Parent, Beatty: We need a new Internet

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Michel Parent, Simon Fraser University and David R. Beatty, University of Toronto

Make no mistake: we are also in the midst of a pandemic of digital ransomware attacks. Recent ransomware attacks against Colonial Pipeline and JBS USA Holdings Inc. – the world’s largest meat processor – underscore the growing and brazen nature of organized and deliberate attacks against increasingly important targets, and our chronic inability to defend against them.

What we need is a new Internet. The old one is broken.

Today’s Internet grew out of the Advanced Research Projects Agency Network (ARPANET) in the late 1960s – a conglomerate of research institutions linking military, political and industrial actors during the Cold War to the United States. United. It enabled secure communications in the event of conflict and facilitated research and development through electronic information sharing. It was a closed, tightly controlled, highly secure, invitation-only network.

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The invention of the World Wide Web by Tim Berners-Lee in 1990 led to the browser-based Internet we know today. The WWW introduced and advocated an open, inclusive, universal and unconstrained mode allowing networks to communicate with each other. He introduced the notion of hyperlinks that a user could simply click on and be transported to a new web page on a separate network. It was the start of the unregulated, user-driven, content-rich Internet.

The paradox of the Internet is that it was born, developed and exists in an environment where control and access are in constant tension and conflict.

Cybercrime is a growing, very prosperous and profitable industry. According to Cybersecurity Ventures, the costs of cybercrime will increase by 15% per year to reach $ 10.5 trillion by 2025: the third largest “economy” in the world, after those of the United States and China.

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Much of this is ransomware, multi-faceted attacks that capture an organization’s data and systems. Since the start of the COVID-19 pandemic, ransomware attacks have increased by almost 500%.

The average ransom payment also increased, up 43% from the last quarter of 2020 to an average of over US $ 200,000. What’s particularly insidious about these attacks is that a ransom demand often comes with a breach and extraction of company data, and simultaneous extortion that threatens to disclose these. data unless additional payments are made.

In the first quarter of 2021, more than three quarters of ransomware attacks were linked to such a threat.

Criminals have also evolved to become increasingly systemic. The recent attack on Colonial Pipelines by hacker collective DarkSide is one example. Like their state-sponsored counterparts, criminal groups have created virtual organizations and adopted targeted strategies targeting specific sectors and businesses. They have endless resources, skills and patience. They play a long game where targets are identified, carefully recognized, and only act when the maximum value can be extracted.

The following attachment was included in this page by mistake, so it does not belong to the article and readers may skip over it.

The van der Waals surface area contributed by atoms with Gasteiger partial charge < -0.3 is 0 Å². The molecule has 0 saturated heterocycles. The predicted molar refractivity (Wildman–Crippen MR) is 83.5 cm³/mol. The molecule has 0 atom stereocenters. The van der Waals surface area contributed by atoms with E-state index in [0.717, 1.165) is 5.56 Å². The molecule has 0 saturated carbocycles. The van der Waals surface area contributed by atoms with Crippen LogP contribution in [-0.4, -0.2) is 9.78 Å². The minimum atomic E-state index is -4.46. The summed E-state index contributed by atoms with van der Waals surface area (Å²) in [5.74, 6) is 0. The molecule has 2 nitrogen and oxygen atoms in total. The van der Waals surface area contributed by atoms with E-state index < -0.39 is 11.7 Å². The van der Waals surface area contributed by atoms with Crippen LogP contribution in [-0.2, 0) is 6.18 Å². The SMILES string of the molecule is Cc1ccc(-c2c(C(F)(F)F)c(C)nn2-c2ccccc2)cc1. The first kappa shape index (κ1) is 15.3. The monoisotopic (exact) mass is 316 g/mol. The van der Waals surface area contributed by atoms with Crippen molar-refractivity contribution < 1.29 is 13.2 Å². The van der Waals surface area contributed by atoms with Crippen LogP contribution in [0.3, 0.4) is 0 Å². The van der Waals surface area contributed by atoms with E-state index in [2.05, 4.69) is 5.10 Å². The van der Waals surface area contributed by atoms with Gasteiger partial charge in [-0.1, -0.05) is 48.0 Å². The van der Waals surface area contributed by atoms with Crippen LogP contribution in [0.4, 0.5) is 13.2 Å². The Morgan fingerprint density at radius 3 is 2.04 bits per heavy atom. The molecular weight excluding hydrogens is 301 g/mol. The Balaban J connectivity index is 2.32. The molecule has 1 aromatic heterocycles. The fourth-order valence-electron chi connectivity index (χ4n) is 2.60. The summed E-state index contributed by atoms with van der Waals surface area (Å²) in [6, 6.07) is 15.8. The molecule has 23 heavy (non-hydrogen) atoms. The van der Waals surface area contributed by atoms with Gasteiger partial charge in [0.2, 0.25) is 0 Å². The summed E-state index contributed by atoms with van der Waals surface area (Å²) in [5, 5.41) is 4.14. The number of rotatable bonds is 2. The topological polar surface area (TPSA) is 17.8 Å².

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Lawmakers have, as might be expected, responded to these attacks. US President Joe Biden has called on federal agencies to use all their resources to deal with digital disruption. The Department of Homeland Security is developing a set of mandatory rules for how pipelines, and possibly other infrastructure providers, will need to protect their assets.

Although this is a good first step, it will not be enough, and we will continue to react, to be behind the attack curve.

Intranets – closed proprietary networks – may hold the key to solving this threat.

We foresee the emergence of a new Internet, with two distinct sides. On the one hand, we will have the completely unfiltered and unregulated Wild West Internet that anyone can access.

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On the other hand, we could see the evolution of what might be called the “World Wide Intranet” ie widely accessible but tightly controlled websites with strict access controls for prevent criminal activity, much like the closed corporate intranets that gained popularity two decades ago.

Large online merchants like Amazon, government, healthcare providers and other large organizations will no longer tolerate criminal assaults on their data and resources and that of their stakeholders. So, as security measures like multi-factor authentication evolve, they will increasingly be adopted by these organizations and passed on to consumers as a condition of access.

As a company, we accept checks when the cost of their absence exceeds the restrictions they impose. We see this trend as an inevitable consequence of growing security threats affecting not only networks, but the individuals who deal with them.

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By 2025, the world will be storing 200 zettabytes (one trillion gigabytes) of data. The accompanying growth in transactions leaves us with no other choice but to strengthen identity and access controls.

One avenue could divide the web into an open, but inherently risky Internet, and another closed, controlled, regulated and inherently suspicious, where security and privacy dominate.

The conversation

Michael Parent is Professor of Management Information Systems at Simon Fraser University and David R. Beatty is Academic Director of the David and Sharon Johnston Center for Corporate Governance Innovation at the Rotman School of Management, University of Toronto

This article is republished from The Conversation under a Creative Commons license.

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